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Breast Cancer Screening Take-Up Falls to 10 Year Low

The number of women in England taking up NHS invitations to undergo breast cancer screening is at its lowest level in 10 years, according to new figures.

Breast Cancer Screening
The Health and Social Care Information Centre (HSCIC) data showed the proportion of women aged 50-70 undergoing tests fell from just over 70 per cent in 2004-05 to 63.3 per cent in 2014-15.

Breast screening coverage - which is the overall number of women being tested - has also fallen for the fourth consecutive year. Health experts say the reasons behind the falls need urgent investigation.

Breast screening uses x-ray tests known as mammograms to detect early signs that breast cancer may be developing. Mammograms can identify cancers when they are too small to see or feel.

The likelihood of getting breast cancer increases with age and under the NHS breast screening programme, all eligible women registered with a GP will automatically receive their first routine invitation for screening between the ages of 50 and 53. They will then usually be invited for further tests every three years until the age of 70.

Women who are aged over 70 will stop receiving screening invitations. This does not mean they are ineligible for screening every three years and if they suspect they may have breast cancer, they can still arrange an appointment by contacting their GP or local screening unit.

A number of screening centre pilot programmes are currently underway throughout England where the age range for test invitations has been extended to women aged 47-49 and 71-73.

In 2014-15, 2.11 million women aged 45 and over were screened from a total of 2.8 million who were invited. Coverage of women aged 53 to 70 was 75.4 per cent at 31 March 2015, down from a high of 77.2 per cent in 2011.

Despite the fall, coverage in England for women aged 53 to 70 is still above the NHS cancer screening programme’s minimum standard of 70 per cent everywhere except London which had the lowest take-up rate at 68.3 per cent.

Although it is encouraging that more than 75 per cent of women are undergoing regular checks for breast cancer, the downward trend in the number of women taking up their first screening invitation is cause for concern and it is important the NHS investigates why this is happening.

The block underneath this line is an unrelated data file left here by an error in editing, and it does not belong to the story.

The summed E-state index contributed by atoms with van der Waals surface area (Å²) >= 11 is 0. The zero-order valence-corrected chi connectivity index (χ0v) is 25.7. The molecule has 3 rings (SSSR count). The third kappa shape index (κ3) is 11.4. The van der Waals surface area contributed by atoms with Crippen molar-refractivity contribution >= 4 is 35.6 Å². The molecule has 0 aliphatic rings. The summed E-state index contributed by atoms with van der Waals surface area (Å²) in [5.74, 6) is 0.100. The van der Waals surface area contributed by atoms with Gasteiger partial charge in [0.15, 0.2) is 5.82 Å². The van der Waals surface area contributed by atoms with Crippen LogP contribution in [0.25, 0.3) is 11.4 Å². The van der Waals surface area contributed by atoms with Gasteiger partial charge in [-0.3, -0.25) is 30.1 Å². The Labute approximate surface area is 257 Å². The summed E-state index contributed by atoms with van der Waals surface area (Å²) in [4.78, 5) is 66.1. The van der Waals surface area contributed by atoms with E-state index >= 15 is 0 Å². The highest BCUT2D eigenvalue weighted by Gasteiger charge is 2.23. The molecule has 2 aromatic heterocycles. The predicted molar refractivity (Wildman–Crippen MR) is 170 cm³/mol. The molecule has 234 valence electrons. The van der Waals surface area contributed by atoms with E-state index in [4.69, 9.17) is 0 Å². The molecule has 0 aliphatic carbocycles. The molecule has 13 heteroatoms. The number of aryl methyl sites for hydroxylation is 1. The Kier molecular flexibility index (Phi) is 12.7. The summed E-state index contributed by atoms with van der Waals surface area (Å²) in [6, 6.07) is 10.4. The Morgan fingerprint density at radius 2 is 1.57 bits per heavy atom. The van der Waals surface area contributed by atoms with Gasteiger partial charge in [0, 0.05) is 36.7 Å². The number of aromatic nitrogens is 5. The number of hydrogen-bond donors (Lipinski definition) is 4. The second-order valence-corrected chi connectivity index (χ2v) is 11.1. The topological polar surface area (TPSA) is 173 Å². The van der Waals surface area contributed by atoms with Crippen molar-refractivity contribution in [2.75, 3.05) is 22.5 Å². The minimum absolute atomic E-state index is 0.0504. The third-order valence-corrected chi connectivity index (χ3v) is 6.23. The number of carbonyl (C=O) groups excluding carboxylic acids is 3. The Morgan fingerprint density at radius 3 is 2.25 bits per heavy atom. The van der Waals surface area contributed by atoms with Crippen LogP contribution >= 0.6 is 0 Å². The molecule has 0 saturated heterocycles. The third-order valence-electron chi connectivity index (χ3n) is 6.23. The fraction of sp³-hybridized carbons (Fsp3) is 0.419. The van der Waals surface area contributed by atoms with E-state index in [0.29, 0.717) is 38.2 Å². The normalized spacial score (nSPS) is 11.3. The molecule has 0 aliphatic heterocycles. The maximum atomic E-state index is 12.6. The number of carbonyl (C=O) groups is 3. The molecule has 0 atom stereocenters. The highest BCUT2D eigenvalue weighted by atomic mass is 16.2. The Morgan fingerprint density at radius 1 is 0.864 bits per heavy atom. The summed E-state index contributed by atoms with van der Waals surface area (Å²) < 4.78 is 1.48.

Around one in eight women in the UK are diagnosed with breast cancer during their lifetime. Breast cancers found by mammograms are generally at an early stage. Regular breast screening will help detect cancer early. The earlier cancer is identified, the better the chances of effective treatment and recovery. According to Cancer Research UK, current evidence suggests that breast screening reduces the number of deaths from breast cancer by around 1,300 a year in the UK.

Sometimes, women are told they have breast cancer when they do not. Breast screening can also detect cancers that may not become life-threatening and may not even cause symptoms such as lumps or a thickening of breast tissue. In such cases, patients can end up having unnecessary extra tests and treatment which may result in scarring or cosmetic deformity caused by having more breast tissue removed than is necessary.

Errors in falsely diagnosing breast cancer can be very serious. Breast cancer is usually diagnosed by a combination of three types of investigation: clinical examination, mammogram or ultrasound scans, and biopsies where cells are analysed under a microscope. This is known as the ‘Triple Test’. Breast cancer should only be diagnosed where results from all three investigations suggest that a growth is cancerous.

Lynne Ainsworth is a clinical negligence solicitor at Slater and Gordon Lawyers in Liverpool.

Our medical negligence solicitors offer a free consultation to help you understand if you have a claim for breast cancer compensation. Call Slater and Gordon on freephone 0800 916 9049 or contact us online

 

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